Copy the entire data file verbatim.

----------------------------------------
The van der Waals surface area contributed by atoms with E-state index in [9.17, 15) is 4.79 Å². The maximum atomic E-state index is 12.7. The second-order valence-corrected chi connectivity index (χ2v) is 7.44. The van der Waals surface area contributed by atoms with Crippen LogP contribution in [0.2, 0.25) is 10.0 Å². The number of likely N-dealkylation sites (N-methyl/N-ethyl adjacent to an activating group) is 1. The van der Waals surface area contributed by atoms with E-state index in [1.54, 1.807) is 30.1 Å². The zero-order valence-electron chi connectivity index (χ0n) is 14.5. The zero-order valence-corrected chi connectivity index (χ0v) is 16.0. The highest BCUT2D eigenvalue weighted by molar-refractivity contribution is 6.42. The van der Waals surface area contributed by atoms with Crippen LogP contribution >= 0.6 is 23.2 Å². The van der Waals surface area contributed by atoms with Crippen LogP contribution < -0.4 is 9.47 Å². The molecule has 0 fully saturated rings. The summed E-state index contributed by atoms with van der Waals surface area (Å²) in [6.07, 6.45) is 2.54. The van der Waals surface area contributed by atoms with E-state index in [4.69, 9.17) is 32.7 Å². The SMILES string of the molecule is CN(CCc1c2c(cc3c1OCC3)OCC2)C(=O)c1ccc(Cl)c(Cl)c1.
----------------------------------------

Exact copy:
The van der Waals surface area contributed by atoms with E-state index in [9.17, 15) is 4.79 Å². The maximum atomic E-state index is 12.7. The second-order valence-corrected chi connectivity index (χ2v) is 7.44. The van der Waals surface area contributed by atoms with Crippen LogP contribution in [0.2, 0.25) is 10.0 Å². The number of likely N-dealkylation sites (N-methyl/N-ethyl adjacent to an activating group) is 1. The van der Waals surface area contributed by atoms with E-state index in [1.54, 1.807) is 30.1 Å². The zero-order valence-electron chi connectivity index (χ0n) is 14.5. The zero-order valence-corrected chi connectivity index (χ0v) is 16.0. The highest BCUT2D eigenvalue weighted by molar-refractivity contribution is 6.42. The van der Waals surface area contributed by atoms with Crippen LogP contribution >= 0.6 is 23.2 Å². The van der Waals surface area contributed by atoms with Crippen LogP contribution < -0.4 is 9.47 Å². The molecule has 0 fully saturated rings. The summed E-state index contributed by atoms with van der Waals surface area (Å²) in [6.07, 6.45) is 2.54. The van der Waals surface area contributed by atoms with E-state index in [4.69, 9.17) is 32.7 Å². The SMILES string of the molecule is CN(CCc1c2c(cc3c1OCC3)OCC2)C(=O)c1ccc(Cl)c(Cl)c1.